Alaskans Really Want You to Eat Reindeer and You Probably Should
America’s next red meat is galloping across the tundra. The only question is how to get it to folks down south.
For Alaskans, that giant yard decoration lighting up the cul-de-sac looks like Santa being pulled by an eight-piece Reindeer buffet. The magical ungulates, famous since Clement Clark Moore published “The Night Before Christmas” in 1823, are – as anyone from Sitka will attest – terrific in a red-wine marinade. But for the rapidly growing Reindeer industry, the annual explosion of interest in domesticated Caribou is a double-edged butcher’s knife. Alaskans want to find an audience for their product so the publicity doesn’t hurt, but you can’t tell a kid you want to eat Rudolph.
If that problem sounds minor, think again. It’s significant enough that the Alaska Department of Fish and Game lists Santa’s Reindeer (Saintnicolas Magicalus) as a separate species from Rangifer Tarandus. A little government-sanction humor? Sure, but also an attempt to finesse the message on the state’s bloodiest export.
“We always say that we wouldn’t kill or eat those reindeer,” says Brandi Harmon, whose family runs American Pride Foods, which traffics in all manner of Reindeer flesh, out of Anchorage. “Still, Christmas is our busiest time of year. Orders increase 80% around the holiday because people buy it for the novelty. But the interesting thing is that sales level off but don’t go all the way down. Once people try it, they get hooked. Our year over year growth is phenomenal.”
Harmon says the only other time of year when there is a predictable bump in sales is late summer, when travelers returning from Alaska put in their orders, a further illustration of the meat’s ability to win repeat customers.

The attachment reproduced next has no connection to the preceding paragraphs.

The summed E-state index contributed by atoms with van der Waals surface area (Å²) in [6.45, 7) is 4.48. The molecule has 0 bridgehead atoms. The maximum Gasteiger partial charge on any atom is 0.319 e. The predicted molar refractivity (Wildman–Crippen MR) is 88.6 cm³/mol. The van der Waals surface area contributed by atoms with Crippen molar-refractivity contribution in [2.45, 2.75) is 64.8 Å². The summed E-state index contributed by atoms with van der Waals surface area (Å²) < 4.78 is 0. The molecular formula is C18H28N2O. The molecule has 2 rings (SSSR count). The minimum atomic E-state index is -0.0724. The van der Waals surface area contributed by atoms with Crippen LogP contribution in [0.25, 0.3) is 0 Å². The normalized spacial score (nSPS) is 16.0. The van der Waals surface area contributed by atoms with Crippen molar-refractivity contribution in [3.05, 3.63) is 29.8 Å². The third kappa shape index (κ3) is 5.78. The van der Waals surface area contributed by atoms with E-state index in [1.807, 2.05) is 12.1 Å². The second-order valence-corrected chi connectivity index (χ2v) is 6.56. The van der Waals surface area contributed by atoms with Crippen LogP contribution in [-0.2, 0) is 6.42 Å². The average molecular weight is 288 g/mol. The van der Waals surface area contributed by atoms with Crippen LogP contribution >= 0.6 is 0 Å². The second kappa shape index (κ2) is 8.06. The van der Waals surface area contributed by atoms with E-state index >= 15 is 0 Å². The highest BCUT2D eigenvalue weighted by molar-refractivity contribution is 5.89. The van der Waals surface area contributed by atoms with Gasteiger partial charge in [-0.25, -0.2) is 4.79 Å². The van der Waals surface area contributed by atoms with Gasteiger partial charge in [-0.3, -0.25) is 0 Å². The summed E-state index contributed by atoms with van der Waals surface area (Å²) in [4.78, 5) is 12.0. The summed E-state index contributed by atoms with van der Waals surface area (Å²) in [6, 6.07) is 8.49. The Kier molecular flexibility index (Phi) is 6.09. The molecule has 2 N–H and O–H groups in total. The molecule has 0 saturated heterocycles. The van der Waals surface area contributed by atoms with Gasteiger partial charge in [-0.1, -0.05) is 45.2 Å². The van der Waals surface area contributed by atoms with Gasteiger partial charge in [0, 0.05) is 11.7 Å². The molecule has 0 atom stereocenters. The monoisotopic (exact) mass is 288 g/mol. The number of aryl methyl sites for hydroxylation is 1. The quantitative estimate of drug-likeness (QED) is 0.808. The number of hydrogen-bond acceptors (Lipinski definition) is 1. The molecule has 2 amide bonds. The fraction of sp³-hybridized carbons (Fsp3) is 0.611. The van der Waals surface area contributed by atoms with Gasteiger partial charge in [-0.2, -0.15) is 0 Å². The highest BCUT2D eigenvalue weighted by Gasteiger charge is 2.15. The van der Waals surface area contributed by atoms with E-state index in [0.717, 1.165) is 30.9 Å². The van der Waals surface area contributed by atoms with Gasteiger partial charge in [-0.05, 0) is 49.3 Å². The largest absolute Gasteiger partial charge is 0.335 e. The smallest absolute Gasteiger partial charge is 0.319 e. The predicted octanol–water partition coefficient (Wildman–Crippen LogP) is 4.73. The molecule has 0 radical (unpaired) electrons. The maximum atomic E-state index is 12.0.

The reason serious eaters love Reindeer is fairly simple. The 350-pound animals store fat on the outside of their muscles. That means there is no marbling, only incredibly lean meat, which true connoisseurs often consume raw. The reason Alaskans feel comfortable doing this is that Reindeer meat is extremely clean because Reindeer, shipped over from Scandinavia a century ago to combat hunger, aren’t so much raised as herded on Alaska’s tundra rangeland, specifically on St. Lawrence, Unimak, and Umnak Islands.
Thanks to the 1937 Reindeer Act, Native Alaskans have 20,000,000 acres on which to graze Reindeer at minimal cost. That land (North Carolina is smaller) represents the nascent industry’s incredible potential, but there’s a catch. “We don’t have the stuff people in the lower 48 take for granted,” says Dr. Greg Finstad, who runs the Reindeer Research Program at the University of Alaska. Specifically, he’s talking about roads.
“In rural Alaska, there isn’t much opportunity beyond Reindeer,” he says. “It’s a poor place and we want to see the industry grow so that there are more jobs and so that we can control our state’s food system, which is currently run from the outside. It helps that there is high global demand for the meat. Demand isn’t the problem.”
Dr. Finstad points out that Reindeer antlers are also a natural resource. The calcareous appendages (used for light sparring come mating season) contain what he calls a “slurry of hormones” proven to positively affect health. That’s why your dog’s chew toy is probably a Reindeer antler and why some indigenous peoples consume antler as an aphrodisiac.
Chef Kelly Strut, who famously serves up northern meats at Deer Lodge in Alberta, doesn’t have antler supplements on the menu, but his Reindeer (sometimes he serves Caribou instead) is his most popular dish. “People love it,” he says. “They come back for more all the time.” And he claims it’s immensely cookable: Keep it on the rare side and it’s good to go. As for whether he expects it to become more common in warmer climes, his thinking is simple: “Whoever eats it is going to want to eat more.”
Industry experts unanimously agree. If they can get Reindeer meat on your plate, they think they can do it again and again and that they can change Alaska for the better while they’re at it. If enough Americans try it, maybe Reindeer will finally fly out of the picture books and land on the table. Maybe we will all stop feeling so bad about slaughtering Rudolph. Maybe Santa just buys a flashlight.
Photos by Kim Heacox